News Column

'Portraits' puts grand ole artistry on display

June 16, 2014

By Edna Gundersen, @EdnaGundersen, USA TODAY

In early 1982, Japanese dignitaries sat in the front row at the Grand Ole Opry in Nashville when Loretta Lynn sauntered to the edge of the stage. Photographer Les Leverett winced.

"I was in front on my poor old knees taking pictures," he says. "I just shrunk up and thought, 'Please don't be Loretta tonight.' She looked at the Japanese party and told the crowd and the radio audience: 'We got the Japanese ambassador here tonight. They're the ones that bummed Pearl Harbor!'"

Leverett, 87, spent 32 years photographing Opry performers, capturing country's biggest pioneers and personalities at the genre's nerve center. His shots are among more than 110 inCountry: Portraits of an American Sound, a new photo exhibit at the Annenberg Space for Photography in Los Angeles.

The show, spotlighting such icons as Johnny Cash, Hank Williams, Dolly Parton and Merle Haggard, was curated by Shannon Perich of the Smithsonian's National Museum of American History and Tim Davis and Michael McCall of the Country Music Hall of Fame and Museum. It's likely to travel to other cities when the Annenberg run, free to the public, ends Sept. 28.

access to country giants

Photos spanning six decades were taken by Leverett; Boston-based documentary photographer Henry Horenstein; entertainment photographers Henry Diltz, Raeanne Rubenstein, Ethan Russell, David McClister and Michael Wilson; and the late Elmer Williams, Walden S. Fabry and Leigh Wiener.

Leverett had access to scores of country giants as the photographer at Nashville'sNational Life insurance company, which founded WSM radio, the Grand Ole Opry and the city's first TV station. Leverett started at $90 a week doing Opry star portraits.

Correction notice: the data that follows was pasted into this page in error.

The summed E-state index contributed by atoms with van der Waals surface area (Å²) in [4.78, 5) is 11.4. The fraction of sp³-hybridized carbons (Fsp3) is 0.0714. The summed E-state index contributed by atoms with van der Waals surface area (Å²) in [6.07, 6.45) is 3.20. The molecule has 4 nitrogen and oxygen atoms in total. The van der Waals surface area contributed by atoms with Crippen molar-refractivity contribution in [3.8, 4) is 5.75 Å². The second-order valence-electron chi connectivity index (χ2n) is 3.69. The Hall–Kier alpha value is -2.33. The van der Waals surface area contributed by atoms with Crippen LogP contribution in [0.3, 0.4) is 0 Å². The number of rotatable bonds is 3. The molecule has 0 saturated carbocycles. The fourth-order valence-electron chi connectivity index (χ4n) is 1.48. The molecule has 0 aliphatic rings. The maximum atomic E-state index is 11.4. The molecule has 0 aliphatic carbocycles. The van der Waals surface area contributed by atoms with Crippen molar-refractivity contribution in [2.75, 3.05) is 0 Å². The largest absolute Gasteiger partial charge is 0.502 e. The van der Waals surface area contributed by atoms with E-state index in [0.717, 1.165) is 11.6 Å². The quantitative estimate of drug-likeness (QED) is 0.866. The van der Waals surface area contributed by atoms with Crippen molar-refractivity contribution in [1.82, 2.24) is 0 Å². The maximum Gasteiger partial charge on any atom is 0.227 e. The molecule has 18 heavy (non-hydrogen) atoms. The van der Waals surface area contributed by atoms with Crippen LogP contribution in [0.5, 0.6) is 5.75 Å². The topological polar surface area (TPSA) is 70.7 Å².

The company "owned you body and soul, but I defied them," Leverett says. "I'd make comments to the singers like, 'Boy, that would make a good album cover.' After five years, Porter Wagoner called me," and that started his sideline in album photography.

Leverett photographed Patsy Cline, George Jones, Minnie Pearl, Conway Twitty and scores of Nashville big shots, including Lynn at the moment in 1962 when Opry manager Ott Devine invited her to join the cast.

from old guard to new

David McClister was directing music videos when he picked up a still camera, at his wife's urging, in 2000. "I fell in love with the medium immediately," he says. "I love the freedom and spontaneity."

While Leverett explored country's old guard, McClister has focused on young guns, from Keith Urban to The Band Perry.

He also has shot such legends as Cash and Nelson, but he's gunning for game beyond one genre. "I'd like to work with people who've had a huge influence on me: Neil Young, Bruce Springsteen, Tom Petty."

McClister, 46, cornered Kacey Musgraves backstage at 2013's Bonnaroo Music and Arts Festival. "She doesn't do many photo shoots," he says. "We clicked pretty quickly, and that made it fun.

"My goal is to capture the essence of that artist and a side people haven't seen before. It's usually a matter of quickly trying to develop that rapport and trust so artists let down their guard. But every shoot is different, and that's what I love about photography."

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Source: USA Today

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